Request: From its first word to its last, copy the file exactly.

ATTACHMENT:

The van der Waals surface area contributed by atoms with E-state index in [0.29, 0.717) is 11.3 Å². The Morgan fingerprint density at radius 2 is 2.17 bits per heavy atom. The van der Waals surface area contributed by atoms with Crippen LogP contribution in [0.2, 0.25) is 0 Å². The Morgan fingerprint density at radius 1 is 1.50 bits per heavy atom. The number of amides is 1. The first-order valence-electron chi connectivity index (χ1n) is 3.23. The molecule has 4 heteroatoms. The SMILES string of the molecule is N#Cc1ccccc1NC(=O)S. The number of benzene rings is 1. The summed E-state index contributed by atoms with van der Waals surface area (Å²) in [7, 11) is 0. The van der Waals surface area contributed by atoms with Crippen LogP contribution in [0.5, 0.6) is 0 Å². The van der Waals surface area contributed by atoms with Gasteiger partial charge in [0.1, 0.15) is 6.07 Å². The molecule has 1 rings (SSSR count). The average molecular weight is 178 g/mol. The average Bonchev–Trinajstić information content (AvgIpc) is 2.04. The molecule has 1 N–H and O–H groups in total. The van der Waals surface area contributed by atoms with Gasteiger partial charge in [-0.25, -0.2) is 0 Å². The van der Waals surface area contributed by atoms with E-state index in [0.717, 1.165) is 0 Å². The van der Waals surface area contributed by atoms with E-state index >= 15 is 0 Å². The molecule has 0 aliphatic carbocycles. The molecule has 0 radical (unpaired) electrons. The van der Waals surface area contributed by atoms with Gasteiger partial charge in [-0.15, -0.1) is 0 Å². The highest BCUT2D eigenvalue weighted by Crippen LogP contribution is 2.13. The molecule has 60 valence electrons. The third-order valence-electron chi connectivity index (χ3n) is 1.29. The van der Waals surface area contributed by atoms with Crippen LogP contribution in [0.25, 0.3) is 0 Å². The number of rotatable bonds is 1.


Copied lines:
The van der Waals surface area contributed by atoms with E-state index in [0.29, 0.717) is 11.3 Å². The Morgan fingerprint density at radius 2 is 2.17 bits per heavy atom. The van der Waals surface area contributed by atoms with Crippen LogP contribution in [0.2, 0.25) is 0 Å². The Morgan fingerprint density at radius 1 is 1.50 bits per heavy atom. The number of amides is 1. The first-order valence-electron chi connectivity index (χ1n) is 3.23. The molecule has 4 heteroatoms. The SMILES string of the molecule is N#Cc1ccccc1NC(=O)S. The number of benzene rings is 1. The summed E-state index contributed by atoms with van der Waals surface area (Å²) in [7, 11) is 0. The van der Waals surface area contributed by atoms with Crippen LogP contribution in [0.5, 0.6) is 0 Å². The van der Waals surface area contributed by atoms with Gasteiger partial charge in [0.1, 0.15) is 6.07 Å². The molecule has 1 rings (SSSR count). The average molecular weight is 178 g/mol. The average Bonchev–Trinajstić information content (AvgIpc) is 2.04. The molecule has 1 N–H and O–H groups in total. The van der Waals surface area contributed by atoms with Gasteiger partial charge in [-0.25, -0.2) is 0 Å². The van der Waals surface area contributed by atoms with E-state index in [0.717, 1.165) is 0 Å². The van der Waals surface area contributed by atoms with E-state index >= 15 is 0 Å². The molecule has 0 aliphatic carbocycles. The molecule has 0 radical (unpaired) electrons. The van der Waals surface area contributed by atoms with Gasteiger partial charge in [-0.15, -0.1) is 0 Å². The highest BCUT2D eigenvalue weighted by Crippen LogP contribution is 2.13. The molecule has 60 valence electrons. The third-order valence-electron chi connectivity index (χ3n) is 1.29. The van der Waals surface area contributed by atoms with Crippen LogP contribution in [0.25, 0.3) is 0 Å². The number of rotatable bonds is 1.